Norwich Pharmacal Order allows the litigation party to request for disclosure of the documents and information involved in the case from a third party (a company or individual who is innocent but connected with the illegal conduct). Although the third party is not the perpetrator, the court has the right to request the third party to disclose information because of his/her linkage with the offending behaviour.
The Norwich Pharmacal Order was originated from Norwich Pharmacal Co. & Others v Customs and Excise Commissioners  AC 133 before the House of Lords. The case was about an owner who was an owner and licensor of a certain antibiotic patent discovered that an unauthorized compound was imported into the UK but was unable to know the identity of the importer. The Customs refused the party’s application to disclose the information about the importer, so the party requested the court to order a disclosure of the relevant information. Based on the equitable relief principle, the court ordered the innocent third-party to disclose the identity. The court will consider whether the document exists or whether a third party owns the document, relevance (whether the document is related to the offending behavior) and necessity (disclosure of the document is necessary to maintain justice) to balance the conflict between confidentiality and justice.
In the case of A Co v B Co  2 HKC 497, the High Court pointed out the factors that the court must consider before issuing a third-party disclosure order, they include: (1) reliable and convincing evidence to prove that serious incidents have occurred; (2) the order will or is likely to bring certain benefits to the plaintiff; and (3) the content required to be disclosed should not be too wide.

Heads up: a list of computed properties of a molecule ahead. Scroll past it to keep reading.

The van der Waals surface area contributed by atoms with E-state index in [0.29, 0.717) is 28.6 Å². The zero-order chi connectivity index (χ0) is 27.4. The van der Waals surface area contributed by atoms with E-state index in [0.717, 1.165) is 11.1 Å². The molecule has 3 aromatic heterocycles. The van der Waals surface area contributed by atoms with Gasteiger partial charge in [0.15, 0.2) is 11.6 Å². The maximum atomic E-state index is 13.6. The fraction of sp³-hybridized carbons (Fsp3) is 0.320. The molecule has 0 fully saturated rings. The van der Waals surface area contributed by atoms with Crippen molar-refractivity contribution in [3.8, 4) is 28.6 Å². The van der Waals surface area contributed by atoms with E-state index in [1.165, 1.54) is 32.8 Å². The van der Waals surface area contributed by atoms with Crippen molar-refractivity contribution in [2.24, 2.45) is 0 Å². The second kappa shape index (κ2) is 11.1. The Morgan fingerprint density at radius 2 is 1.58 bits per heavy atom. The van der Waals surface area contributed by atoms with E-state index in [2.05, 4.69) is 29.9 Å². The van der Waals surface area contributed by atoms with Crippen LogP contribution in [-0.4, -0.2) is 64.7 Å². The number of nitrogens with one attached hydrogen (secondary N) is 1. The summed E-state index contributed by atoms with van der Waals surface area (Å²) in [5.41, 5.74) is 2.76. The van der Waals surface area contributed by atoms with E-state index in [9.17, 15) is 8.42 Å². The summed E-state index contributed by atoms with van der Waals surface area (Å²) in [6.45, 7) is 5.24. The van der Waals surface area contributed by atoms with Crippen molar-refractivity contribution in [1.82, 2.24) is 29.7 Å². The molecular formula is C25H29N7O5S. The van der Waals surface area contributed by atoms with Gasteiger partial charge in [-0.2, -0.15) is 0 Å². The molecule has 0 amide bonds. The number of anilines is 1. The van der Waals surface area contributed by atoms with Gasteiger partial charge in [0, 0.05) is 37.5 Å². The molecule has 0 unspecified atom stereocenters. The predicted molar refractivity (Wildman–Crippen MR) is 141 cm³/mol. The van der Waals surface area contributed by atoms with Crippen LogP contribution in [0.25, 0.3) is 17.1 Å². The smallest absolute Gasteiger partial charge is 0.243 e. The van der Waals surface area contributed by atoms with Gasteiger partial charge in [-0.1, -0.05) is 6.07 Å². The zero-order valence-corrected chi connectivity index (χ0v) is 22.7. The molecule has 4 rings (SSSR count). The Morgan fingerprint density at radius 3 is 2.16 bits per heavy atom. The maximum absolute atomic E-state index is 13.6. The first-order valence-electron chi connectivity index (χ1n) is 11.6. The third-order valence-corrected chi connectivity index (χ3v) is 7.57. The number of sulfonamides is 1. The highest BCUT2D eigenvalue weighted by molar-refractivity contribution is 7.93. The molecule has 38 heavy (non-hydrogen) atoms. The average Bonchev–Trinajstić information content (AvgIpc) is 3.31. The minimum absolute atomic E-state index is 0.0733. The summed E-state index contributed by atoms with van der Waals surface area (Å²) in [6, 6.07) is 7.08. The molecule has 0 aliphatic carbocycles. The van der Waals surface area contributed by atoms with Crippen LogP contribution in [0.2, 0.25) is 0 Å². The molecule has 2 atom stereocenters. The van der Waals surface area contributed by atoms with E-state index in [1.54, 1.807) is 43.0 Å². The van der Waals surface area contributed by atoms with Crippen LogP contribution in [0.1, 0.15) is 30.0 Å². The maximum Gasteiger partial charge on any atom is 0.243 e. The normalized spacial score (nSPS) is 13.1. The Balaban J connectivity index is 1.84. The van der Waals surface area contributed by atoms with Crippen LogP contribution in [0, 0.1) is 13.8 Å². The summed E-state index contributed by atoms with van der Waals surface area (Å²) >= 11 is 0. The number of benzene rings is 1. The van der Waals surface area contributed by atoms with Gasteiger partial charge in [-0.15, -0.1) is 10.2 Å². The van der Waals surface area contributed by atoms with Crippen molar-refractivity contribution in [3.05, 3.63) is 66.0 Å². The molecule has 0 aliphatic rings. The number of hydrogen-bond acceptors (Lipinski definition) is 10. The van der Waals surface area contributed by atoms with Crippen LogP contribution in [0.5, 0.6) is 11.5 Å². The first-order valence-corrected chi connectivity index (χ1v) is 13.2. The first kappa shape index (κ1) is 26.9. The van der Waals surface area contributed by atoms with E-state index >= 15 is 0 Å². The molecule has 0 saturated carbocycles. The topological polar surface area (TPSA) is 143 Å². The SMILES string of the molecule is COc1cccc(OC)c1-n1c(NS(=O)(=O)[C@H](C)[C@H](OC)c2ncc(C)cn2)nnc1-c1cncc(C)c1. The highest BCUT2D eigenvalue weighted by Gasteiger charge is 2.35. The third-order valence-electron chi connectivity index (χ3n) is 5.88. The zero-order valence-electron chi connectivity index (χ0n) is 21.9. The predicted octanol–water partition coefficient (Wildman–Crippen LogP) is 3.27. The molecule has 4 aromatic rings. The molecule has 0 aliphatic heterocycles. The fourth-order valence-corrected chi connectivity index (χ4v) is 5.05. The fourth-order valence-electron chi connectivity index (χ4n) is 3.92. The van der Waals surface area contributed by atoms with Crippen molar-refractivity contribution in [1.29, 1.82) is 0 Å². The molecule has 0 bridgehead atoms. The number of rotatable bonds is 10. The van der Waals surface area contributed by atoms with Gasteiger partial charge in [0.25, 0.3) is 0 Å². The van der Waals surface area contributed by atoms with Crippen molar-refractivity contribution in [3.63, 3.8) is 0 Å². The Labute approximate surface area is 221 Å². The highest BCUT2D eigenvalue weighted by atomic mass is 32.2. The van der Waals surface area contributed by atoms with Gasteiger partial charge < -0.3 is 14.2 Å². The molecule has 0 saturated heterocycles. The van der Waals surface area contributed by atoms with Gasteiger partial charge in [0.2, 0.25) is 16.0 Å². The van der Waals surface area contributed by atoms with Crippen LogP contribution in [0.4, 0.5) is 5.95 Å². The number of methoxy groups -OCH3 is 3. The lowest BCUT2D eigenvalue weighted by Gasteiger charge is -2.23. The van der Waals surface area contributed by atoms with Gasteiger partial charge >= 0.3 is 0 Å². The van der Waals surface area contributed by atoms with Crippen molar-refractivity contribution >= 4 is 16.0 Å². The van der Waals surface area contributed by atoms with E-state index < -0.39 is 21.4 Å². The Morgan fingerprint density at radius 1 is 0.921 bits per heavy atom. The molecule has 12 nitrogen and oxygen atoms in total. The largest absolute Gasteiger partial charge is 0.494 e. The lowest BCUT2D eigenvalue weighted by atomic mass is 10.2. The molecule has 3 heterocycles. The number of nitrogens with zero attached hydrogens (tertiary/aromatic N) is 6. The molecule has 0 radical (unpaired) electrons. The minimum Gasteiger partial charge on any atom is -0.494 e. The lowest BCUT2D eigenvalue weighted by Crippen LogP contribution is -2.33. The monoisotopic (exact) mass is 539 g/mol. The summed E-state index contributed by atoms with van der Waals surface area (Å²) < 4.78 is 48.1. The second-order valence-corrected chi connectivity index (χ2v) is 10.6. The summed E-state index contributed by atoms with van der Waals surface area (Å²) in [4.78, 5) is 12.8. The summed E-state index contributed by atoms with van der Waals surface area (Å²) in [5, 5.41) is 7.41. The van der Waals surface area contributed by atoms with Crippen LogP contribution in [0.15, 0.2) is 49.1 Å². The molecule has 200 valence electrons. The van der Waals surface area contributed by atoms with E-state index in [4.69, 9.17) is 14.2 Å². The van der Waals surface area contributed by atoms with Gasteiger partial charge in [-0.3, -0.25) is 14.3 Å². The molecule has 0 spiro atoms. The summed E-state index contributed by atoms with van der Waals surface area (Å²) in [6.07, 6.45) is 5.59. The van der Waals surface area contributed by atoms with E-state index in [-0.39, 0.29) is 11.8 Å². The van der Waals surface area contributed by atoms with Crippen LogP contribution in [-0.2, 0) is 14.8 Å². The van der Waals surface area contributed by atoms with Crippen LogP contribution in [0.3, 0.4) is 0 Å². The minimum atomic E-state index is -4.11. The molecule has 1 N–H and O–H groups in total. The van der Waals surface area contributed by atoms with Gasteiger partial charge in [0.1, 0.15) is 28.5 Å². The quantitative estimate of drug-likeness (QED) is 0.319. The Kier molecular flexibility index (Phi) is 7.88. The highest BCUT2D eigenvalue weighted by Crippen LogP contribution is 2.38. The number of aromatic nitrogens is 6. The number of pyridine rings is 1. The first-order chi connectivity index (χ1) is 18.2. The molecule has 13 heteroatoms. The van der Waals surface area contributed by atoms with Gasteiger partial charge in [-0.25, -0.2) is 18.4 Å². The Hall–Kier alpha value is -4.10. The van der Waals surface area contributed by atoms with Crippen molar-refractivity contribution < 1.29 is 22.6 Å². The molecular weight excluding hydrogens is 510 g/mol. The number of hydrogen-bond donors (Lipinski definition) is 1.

The court will also assess whether the third party is involved in the offending behavior. In the case of Danone Asia Pte Limited v SB Chow & Co., CPA & Anor  1 HKLRD 470, the court held that if a third party is only an eyewitness or a bystander, he/she is not involved and does not meet the requirements of the Norwich Pharmacal Order. That case also illustrated that the third-party disclosure order applies to non-occurring infringement liability only if the third party is the only practical source.
To apply for the Norwich Pharmacal Order, the applicant must apply to the High Court of Hong Kong in the form of an Originating Summons and make an affidavit. Since the third party is not an offender, but an innocent third party, he/she can obtain costs on an indemnity basis. The applicant should pay the third party all costs except for unreasonable costs. (See Ngan In Leng v Chu Yuet Wah (No. 1)  1 HKLRD 717). However, even if the court orders the defendant to bear the costs of the application, if the court considers that the applicant is oppressive and speculative, the court has the right to order the applicant to pay legal costs. (See Sanctuary Systems Limited v Orient International Holdings Hong Kong Co Ltd & Anor  HKCFI 1007)
Besides the Norwich Pharmacal Order, applicants can also request the court to order the third party to produce documents under Cap. 4 High Court Ordinance Article 42. One party to the legal process can submit an application of disclosure, if the court believes that the third party may currently or have possessed, kept or controlled the relevant documents, it can make a disclosure order. This regulation only applies to judicial proceedings that have been filed.
When applying for the Norwich Pharmacal Order, the applicant should note that this order does not apply to require publishers to disclose the identity of the author or editor in libel cases (see the case of the House of Lords Campbell v MGN Ltd  UKHL 22), criminal prosecution (Secretary for Justice v Apple Daily  2 HKLRD 704) and the court will not allow fishing discovery over the disclosure of documents (Manufacturer’s Life Insurance Co. of Canada v Harvest Hero International Ltd & Anor  1 HKLRD 828).
Norwich Pharmacal Order helps the parties to understand the issues and facts in dispute, speeding up the commencement of litigation procedures and processes.